MT2002 Analysis

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Monotonic sequences

We now want to investigate what the Completeness axiom tells us about the convergence of sequences.
Unfortunately, the example of the sequence (1, 0, 1, 0, ... ) shows that bounded sequences do not necessarily have limits.

We need the following.


A sequence (an) is monotonic increasing if an+1an for all nN.


The sequence is strictly monotonic increasing if we have > in the definition.
Monotonic decreasing sequences are defined similarly.

Then the big result is


A bounded monotonic increasing sequence is convergent.

We will prove that the sequence converges to its least upper bound (whose existence is guaranteed by the Completeness axiom).
So let α be the least upper bound of the sequence. Given ε > 0, we'll show that all the terms of the sequence (except the first few) are in the interval (α - ε, α + ε).
Now since α + ε is an upper bound of the sequence, all the terms certainly satisfy an< α + ε.
Also since α - ε is not an upper bound of the sequence, we must have aN> α - ε for some N. But then all the later terms will be > α - ε also and so (for n > this N) we have our condition for convergence.


A similar result is true for a bounded monotonic decreasing sequence (which converges to its greatest lower bound).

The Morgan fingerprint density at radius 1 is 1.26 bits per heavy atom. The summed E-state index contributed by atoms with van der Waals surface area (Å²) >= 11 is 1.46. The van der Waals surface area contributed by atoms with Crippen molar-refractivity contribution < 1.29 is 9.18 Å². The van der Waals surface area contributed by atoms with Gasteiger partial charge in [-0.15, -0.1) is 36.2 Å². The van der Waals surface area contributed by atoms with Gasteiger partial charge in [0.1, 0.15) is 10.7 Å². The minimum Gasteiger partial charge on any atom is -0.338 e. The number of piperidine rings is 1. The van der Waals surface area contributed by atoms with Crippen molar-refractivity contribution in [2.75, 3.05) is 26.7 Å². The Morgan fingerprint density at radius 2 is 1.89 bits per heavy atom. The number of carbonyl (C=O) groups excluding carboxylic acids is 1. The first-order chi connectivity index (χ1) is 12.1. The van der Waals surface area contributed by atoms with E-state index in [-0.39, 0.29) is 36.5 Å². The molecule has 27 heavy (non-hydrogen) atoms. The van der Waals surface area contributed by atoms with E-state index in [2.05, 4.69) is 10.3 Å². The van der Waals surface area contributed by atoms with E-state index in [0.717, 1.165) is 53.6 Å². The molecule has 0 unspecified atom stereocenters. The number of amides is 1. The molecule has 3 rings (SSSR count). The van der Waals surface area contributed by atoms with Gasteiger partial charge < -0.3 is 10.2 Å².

There are sequences which are convergent without being monotonic.
For example, the sequences (-1 , 1/2 , -1/3 , 1/4 , ... ) and (1/2 , 1/22 , 1/3 , 1/32 , ... ) both converge to 0.

For sequences given by recurrence relations it is sometimes easy to see what their limits are.


  1. Define a sequence by an+1= √(2an- 1) with a1= 2.

    Then suppose that this has a limit α. Then for large n, we have an= α (approx) and an+1= α (approx) and so we must have α = √(2α -1) and hence α2 = 2α - 1 and we get α = 1.

    To show that it does indeed have a limit, we'll prove that it is monotonic decreasing and bounded below.

    Since the terms of the sequence are positive, the sequence is clearly bounded below by 0.

    To show monotonicity:
    an+1- an= √(2an- 1) - √(2an-1- 1)
    and if we now use the fact that √x - √y = (x - y)/(√x + √y)
    we get an+1- an= 2(an-an-1)/(√(2an- 1) + √(2an-1- 1)) and the result then follows by induction.

  2. Define an+1= (an2 + 1)/2 with a1 = 2.

    Claim: This is monotonic increasing.
    an+1 - an= (an2 - an-12)/2 = (an + an-1)(an - an-1)/2 and so (since an > 0) the result follows by induction.

    What is the limit ?
    The limit α satisfies α = (α2+ 1)/2 and hence α = 1.
    But since the sequence starts at 2 and increases, it cannot converge to 1 and hence it has no limit.

    One may show that if one takes the starting value a1 = 1/2 then the sequence is bounded above and does converge to 1.

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JOC September 2001